All criminal charges involve an arraignment. At the arraignment, the court explains the charges, the range of possible punishments, the presumption of innocence, the state’s burden of proof, the right to a jury trial and the right to counsel. At an arraignment on a misdemeanor charge, the court asks a representative of the state if there is a “risk of jail.” If there is a risk of jail, the court explains to the defendant the right to have counsel appointed, if he or she cannot afford counsel, and the process for applying for appointed counsel. If there is no risk of jail on a misdemeanor offense, a defendant who cannot afford an attorney is not entitled to an appointed attorney. For a felony charge, anyone who cannot afford counsel has the right to have counsel appointed. After the charges have been read and explained, the defendant is asked to enter a plea of guilty or not guilty. People who don’t have any experience with the criminal justice system often wonder how they can legitimately enter a plea of not guilty if they in fact did what they are charged with doing. The answer is that a plea of not guilty is not a sworn declaration of actual innocence. Instead, it is a declaration that the defendant wishes to stand on the presumption of innocence and require the state to bring forward its proof.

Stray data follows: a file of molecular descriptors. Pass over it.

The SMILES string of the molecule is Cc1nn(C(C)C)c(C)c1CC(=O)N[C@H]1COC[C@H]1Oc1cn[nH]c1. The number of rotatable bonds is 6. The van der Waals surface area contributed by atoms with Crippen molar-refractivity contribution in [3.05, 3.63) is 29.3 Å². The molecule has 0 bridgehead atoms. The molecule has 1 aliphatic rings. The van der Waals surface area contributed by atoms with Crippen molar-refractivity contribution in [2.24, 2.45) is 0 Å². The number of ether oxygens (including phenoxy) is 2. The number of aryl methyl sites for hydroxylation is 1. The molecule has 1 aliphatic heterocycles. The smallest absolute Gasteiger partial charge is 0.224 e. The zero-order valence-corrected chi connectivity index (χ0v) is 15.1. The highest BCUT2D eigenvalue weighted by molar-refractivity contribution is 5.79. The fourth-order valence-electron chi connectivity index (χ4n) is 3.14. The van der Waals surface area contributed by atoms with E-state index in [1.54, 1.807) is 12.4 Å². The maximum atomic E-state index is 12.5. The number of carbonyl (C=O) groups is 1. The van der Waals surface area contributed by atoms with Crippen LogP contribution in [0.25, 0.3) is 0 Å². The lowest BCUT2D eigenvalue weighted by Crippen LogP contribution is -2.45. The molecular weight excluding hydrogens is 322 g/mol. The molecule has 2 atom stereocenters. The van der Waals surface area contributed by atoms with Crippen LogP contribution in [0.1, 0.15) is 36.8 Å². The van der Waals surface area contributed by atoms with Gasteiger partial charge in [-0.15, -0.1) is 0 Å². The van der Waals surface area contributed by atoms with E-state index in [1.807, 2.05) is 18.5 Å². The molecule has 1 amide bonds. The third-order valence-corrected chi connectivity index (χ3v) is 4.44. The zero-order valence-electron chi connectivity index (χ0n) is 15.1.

It is almost always a mistake to simply enter a guilty plea to the charges at arraignment. Why? Because once you enter a guilty plea to a charge, you will have a record of conviction for that charge. The judge or justice only has discretion to decide what sentence to impose. Judges do not have the power to change the charge to something less serious or to offer a filing or a deferred disposition that might ultimately result in a dismissal. Under our constitutional framework, only the prosecutor has that discretion, as a representative of the executive branch of government. The judge or justice represents the judicial branch and that branch does not get to select what charges are brought against a person. If you plead guilty at arraignment, you will never have a chance to see whether there was a viable defense to your charges or whether the D.A. would have exercised prosecutorial discretion in your favor. At the very least, a person who is considering entering a guilty plea at arraignment should first enter a not guilty plea and discuss the matter with the courtroom attorney for the day. Anyone who is considering pleading his or her case to the D.A. in person should probably think again. Too many people think they can effectively discuss the case directly with the D.A., and only end up leaving the D.A. with the impression that they think they are being victimized by the system or are entitled to a break because of their station in life. This is counter-productive.